Nova FM radio host Kent “Smallzy” Small sells Waterloo investment unit

Nova FM radio host Kent “Smallzy” Small sells Waterloo investment unit nmprofetimg 1633
Radio Awards  Nova FM radio host Kent “Smallzy” Small sells Waterloo investment unit capi 3324c600f6868d0dbdd27ad71046f4d3 5275ba02ca98651b6826b1e76a48f79a

Smallzy has sold his Waterloo investment property. Picture: Lawrence Pinder

The Nova FM radio host Kent “Smallzy” Small has quickly sold his Waterloo investment property with a very bullish exit price.

The 110sq m, two-bedroom, two-bathroom unit in the trendy SJB-designed Casba complex had a $1.3 million price guide through BresicWhitney. But it sold within a week of listing for $1.57 million.

Raised in Sydney’s Western suburbs, Smallzy travelled the world covering music events before the current entertainment industry lockdown, which has prompted him to put together a self-isolation playlist this week.

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Nova FM radio host Kent “Smallzy” Small sells Waterloo investment unit capi 3324c600f6868d0dbdd27ad71046f4d3 988d4bd7f624c75601ff0d7a1684bb35

The unit sold for $1.57 million within a week.

Smallzy had called the Dank St apartment home since 2015, paying $1.08 million for the apartment, which was built by Michael Grant’s Cornerstone just a year earlier.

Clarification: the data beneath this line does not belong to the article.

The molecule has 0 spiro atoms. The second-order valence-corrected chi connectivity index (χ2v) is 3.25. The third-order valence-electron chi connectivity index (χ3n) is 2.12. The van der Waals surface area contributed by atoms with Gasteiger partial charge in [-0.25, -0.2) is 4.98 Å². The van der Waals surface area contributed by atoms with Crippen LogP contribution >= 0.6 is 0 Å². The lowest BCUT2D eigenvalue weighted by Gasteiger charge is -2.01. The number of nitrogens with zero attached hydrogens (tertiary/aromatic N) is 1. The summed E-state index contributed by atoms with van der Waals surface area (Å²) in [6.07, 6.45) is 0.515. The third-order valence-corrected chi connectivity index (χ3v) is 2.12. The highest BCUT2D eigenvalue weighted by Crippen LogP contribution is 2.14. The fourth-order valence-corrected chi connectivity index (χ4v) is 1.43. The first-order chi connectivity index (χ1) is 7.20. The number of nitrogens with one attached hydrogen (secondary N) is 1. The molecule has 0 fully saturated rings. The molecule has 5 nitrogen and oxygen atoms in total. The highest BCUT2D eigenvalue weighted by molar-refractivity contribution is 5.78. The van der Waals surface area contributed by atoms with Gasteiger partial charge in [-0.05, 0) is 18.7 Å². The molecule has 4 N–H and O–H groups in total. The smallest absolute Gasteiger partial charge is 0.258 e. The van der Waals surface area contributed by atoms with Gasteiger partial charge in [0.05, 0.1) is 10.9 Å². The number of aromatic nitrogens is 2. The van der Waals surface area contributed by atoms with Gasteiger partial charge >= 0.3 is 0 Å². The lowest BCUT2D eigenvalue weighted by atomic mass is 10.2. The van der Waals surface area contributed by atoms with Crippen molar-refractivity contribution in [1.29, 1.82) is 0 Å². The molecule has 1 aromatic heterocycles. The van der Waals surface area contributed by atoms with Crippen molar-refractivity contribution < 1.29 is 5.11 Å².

The apartment became an investment in 2018 when he upsized, spending $2.1 million on a townhouse in nearby Alexandria. It had an initial $970-a-week asking rental, but the ongoing pinch in the oversupplied apartment rental market saw him more recently seeking $925 a week.

Currently Waterloo has 234 properties available for rent, according to realestate.com.au. Its units rent for $695 per week, reflecting a 4.3 per cent rental yield.

Based on five years of sales, Waterloo has seen an ordinary compound growth rate of 1.2 per cent.

Nova FM radio host Kent “Smallzy” Small sells Waterloo investment unit capi 3324c600f6868d0dbdd27ad71046f4d3 0d1978361dfc8117033228f90be7bcf9

He bought the unit in 2015.

Notwithstanding the coronavirus cleanliness issues of open-for-inspections, estate agents across Sydney will face challenging times finding buyers as they deal with an influx of investment listings after Easter.

There will be a spike in listings from get-out-early, worried landlords. These landlords will be anxious about their rental income given their tenants, spending their down time — or “iso” — sunbaking when ever possible on overcrowded beaches, could face challenges paying rents should they be cut back to minimal gig economy hours or, worse, outright redundancy.

The investors could also face their own employment issues. However, unlike the early 1990s recession, they’ll probably initially have an investment apartment to offload rather than having to quickly sell the family home.